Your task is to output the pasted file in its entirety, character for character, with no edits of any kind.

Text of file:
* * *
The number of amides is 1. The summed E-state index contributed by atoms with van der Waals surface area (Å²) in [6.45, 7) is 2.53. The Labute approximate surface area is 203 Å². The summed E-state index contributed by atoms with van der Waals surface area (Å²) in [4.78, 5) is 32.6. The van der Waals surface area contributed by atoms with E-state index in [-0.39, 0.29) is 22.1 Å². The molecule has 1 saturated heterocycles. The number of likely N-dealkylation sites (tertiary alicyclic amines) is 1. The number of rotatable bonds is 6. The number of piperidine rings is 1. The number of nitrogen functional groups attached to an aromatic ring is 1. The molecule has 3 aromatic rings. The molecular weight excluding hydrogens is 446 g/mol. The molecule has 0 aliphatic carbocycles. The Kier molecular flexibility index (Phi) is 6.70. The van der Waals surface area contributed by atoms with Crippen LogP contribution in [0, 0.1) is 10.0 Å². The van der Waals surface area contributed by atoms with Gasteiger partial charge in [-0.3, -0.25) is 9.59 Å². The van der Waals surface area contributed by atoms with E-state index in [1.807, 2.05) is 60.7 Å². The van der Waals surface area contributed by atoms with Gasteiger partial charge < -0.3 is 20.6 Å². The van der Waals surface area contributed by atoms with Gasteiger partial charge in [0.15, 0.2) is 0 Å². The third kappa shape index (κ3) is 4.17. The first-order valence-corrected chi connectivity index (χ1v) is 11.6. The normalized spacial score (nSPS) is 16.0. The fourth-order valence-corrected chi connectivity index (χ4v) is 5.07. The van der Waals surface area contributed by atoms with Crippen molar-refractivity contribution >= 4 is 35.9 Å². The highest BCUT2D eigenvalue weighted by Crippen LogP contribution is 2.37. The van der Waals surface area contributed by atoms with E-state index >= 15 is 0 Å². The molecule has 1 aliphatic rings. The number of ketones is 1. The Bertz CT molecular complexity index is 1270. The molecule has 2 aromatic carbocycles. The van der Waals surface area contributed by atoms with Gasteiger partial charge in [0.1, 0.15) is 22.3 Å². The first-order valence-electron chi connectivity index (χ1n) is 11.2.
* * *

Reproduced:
The number of amides is 1. The summed E-state index contributed by atoms with van der Waals surface area (Å²) in [6.45, 7) is 2.53. The Labute approximate surface area is 203 Å². The summed E-state index contributed by atoms with van der Waals surface area (Å²) in [4.78, 5) is 32.6. The van der Waals surface area contributed by atoms with E-state index in [-0.39, 0.29) is 22.1 Å². The molecule has 1 saturated heterocycles. The number of likely N-dealkylation sites (tertiary alicyclic amines) is 1. The number of rotatable bonds is 6. The number of piperidine rings is 1. The number of nitrogen functional groups attached to an aromatic ring is 1. The molecule has 3 aromatic rings. The molecular weight excluding hydrogens is 446 g/mol. The molecule has 0 aliphatic carbocycles. The Kier molecular flexibility index (Phi) is 6.70. The van der Waals surface area contributed by atoms with Crippen LogP contribution in [0, 0.1) is 10.0 Å². The van der Waals surface area contributed by atoms with Gasteiger partial charge in [-0.3, -0.25) is 9.59 Å². The van der Waals surface area contributed by atoms with E-state index in [1.807, 2.05) is 60.7 Å². The van der Waals surface area contributed by atoms with Gasteiger partial charge < -0.3 is 20.6 Å². The van der Waals surface area contributed by atoms with Gasteiger partial charge in [0.15, 0.2) is 0 Å². The third kappa shape index (κ3) is 4.17. The first-order valence-corrected chi connectivity index (χ1v) is 11.6. The normalized spacial score (nSPS) is 16.0. The fourth-order valence-corrected chi connectivity index (χ4v) is 5.07. The van der Waals surface area contributed by atoms with Crippen molar-refractivity contribution >= 4 is 35.9 Å². The highest BCUT2D eigenvalue weighted by Crippen LogP contribution is 2.37. The van der Waals surface area contributed by atoms with E-state index >= 15 is 0 Å². The molecule has 1 aliphatic rings. The number of ketones is 1. The Bertz CT molecular complexity index is 1270. The molecule has 2 aromatic carbocycles. The van der Waals surface area contributed by atoms with Gasteiger partial charge in [0.1, 0.15) is 22.3 Å². The first-order valence-electron chi connectivity index (χ1n) is 11.2.